Digital currency is a form of virtual currency or medium of exchange that is electronically created and stored. Some digital currencies are cryptocurrencies for example Bitcoin, others are not like the Ven. Like traditional money these currencies can often be used to buy physical goods and services.
Digital versus traditional currency
Value of digital currencies
A cryptocurrency is a type of digital token that relies on cryptography for chaining together digital signatures of token transfers, peer-to-peer networking and decentralization. In some cases a proof-of-work scheme is used to create and manage the currency. Many of the current cryptocurrencies are Bitcoin-based.
On 20 March 2013, the Financial Crimes Enforcement Network (FinCen), a bureau of the United States Department of the Treasury, issued a document providing interpretive guidance to clarify the applicability of the Bank Secrecy Act (BSA) to persons creating, exchanging and transmitting digital or "virtual currencies".
- Many of these currencies have not yet seen widespread usage, and may not be easily used or exchanged. Banks generally do not accept or offer services for them.
- There are concerns that cryptocurrencies are extremely risky due to their very high volatility and potential for pump and dump schemes.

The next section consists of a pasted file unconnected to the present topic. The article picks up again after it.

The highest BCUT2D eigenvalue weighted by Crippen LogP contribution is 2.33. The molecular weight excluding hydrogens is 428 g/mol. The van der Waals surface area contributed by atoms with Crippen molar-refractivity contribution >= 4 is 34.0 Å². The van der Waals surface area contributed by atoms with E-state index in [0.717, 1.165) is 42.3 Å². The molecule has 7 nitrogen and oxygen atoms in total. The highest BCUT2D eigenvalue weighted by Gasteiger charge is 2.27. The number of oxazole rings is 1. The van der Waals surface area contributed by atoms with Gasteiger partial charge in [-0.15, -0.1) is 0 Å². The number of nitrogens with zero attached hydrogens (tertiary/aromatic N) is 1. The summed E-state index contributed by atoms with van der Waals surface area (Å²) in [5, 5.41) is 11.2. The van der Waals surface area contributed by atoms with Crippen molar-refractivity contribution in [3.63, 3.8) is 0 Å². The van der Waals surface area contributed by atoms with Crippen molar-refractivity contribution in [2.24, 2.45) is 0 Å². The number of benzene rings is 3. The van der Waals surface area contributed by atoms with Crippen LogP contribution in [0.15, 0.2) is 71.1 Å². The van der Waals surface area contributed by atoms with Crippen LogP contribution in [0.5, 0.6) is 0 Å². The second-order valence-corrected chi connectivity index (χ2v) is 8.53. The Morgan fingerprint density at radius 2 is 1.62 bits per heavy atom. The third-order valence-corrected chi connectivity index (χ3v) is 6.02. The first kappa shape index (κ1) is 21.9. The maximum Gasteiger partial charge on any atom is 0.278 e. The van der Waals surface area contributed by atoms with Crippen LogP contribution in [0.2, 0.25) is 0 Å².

- Regulators in several countries have warned against their use and some have taken concrete regulatory measures to dissuade users.
- The non-cryptocurrencies are all centralized. As such, they may be shut down or seized by a government at any time.
- The more anonymous a currency is, the more attractive it is to criminals, regardless of the intentions of its creators.
- Anyone with the right skills can issue Digital Currency. It can be compared to issuing bonds with zero interest rate, no real security behind them and thus no real obligation for the issuer to pay back the amount. This means that the issuer who succeeds in selling his currency to other users, can earn a great deal of actual money at the expense of his users.
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